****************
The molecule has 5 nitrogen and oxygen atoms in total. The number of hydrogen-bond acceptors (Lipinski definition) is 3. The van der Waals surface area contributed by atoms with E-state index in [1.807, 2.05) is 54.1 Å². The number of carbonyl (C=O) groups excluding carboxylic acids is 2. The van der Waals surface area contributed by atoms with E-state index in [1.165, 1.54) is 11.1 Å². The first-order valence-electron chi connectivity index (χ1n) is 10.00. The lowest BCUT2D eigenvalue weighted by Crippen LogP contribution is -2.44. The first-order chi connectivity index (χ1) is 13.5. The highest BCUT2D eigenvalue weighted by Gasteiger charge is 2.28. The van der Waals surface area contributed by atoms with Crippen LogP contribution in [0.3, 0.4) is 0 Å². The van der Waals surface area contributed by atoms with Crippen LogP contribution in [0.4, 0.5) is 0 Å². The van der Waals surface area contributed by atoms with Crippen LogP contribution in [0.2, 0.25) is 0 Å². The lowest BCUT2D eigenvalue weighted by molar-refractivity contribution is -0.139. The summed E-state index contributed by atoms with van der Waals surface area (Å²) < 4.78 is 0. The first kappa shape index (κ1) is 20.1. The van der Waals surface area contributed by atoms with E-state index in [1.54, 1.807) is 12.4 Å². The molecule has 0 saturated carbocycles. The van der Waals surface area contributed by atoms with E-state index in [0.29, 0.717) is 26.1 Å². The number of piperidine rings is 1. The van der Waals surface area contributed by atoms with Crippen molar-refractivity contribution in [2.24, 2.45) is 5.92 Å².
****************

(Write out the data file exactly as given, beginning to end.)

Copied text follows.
The molecule has 5 nitrogen and oxygen atoms in total. The number of hydrogen-bond acceptors (Lipinski definition) is 3. The van der Waals surface area contributed by atoms with E-state index in [1.807, 2.05) is 54.1 Å². The number of carbonyl (C=O) groups excluding carboxylic acids is 2. The van der Waals surface area contributed by atoms with E-state index in [1.165, 1.54) is 11.1 Å². The first-order valence-electron chi connectivity index (χ1n) is 10.00. The lowest BCUT2D eigenvalue weighted by Crippen LogP contribution is -2.44. The first-order chi connectivity index (χ1) is 13.5. The highest BCUT2D eigenvalue weighted by Gasteiger charge is 2.28. The van der Waals surface area contributed by atoms with Crippen LogP contribution in [0.3, 0.4) is 0 Å². The van der Waals surface area contributed by atoms with Crippen LogP contribution in [0.4, 0.5) is 0 Å². The van der Waals surface area contributed by atoms with Crippen LogP contribution in [0.2, 0.25) is 0 Å². The lowest BCUT2D eigenvalue weighted by molar-refractivity contribution is -0.139. The summed E-state index contributed by atoms with van der Waals surface area (Å²) < 4.78 is 0. The first kappa shape index (κ1) is 20.1. The van der Waals surface area contributed by atoms with E-state index in [1.54, 1.807) is 12.4 Å². The molecule has 0 saturated carbocycles. The van der Waals surface area contributed by atoms with E-state index in [0.29, 0.717) is 26.1 Å². The number of piperidine rings is 1. The van der Waals surface area contributed by atoms with Crippen molar-refractivity contribution in [2.24, 2.45) is 5.92 Å².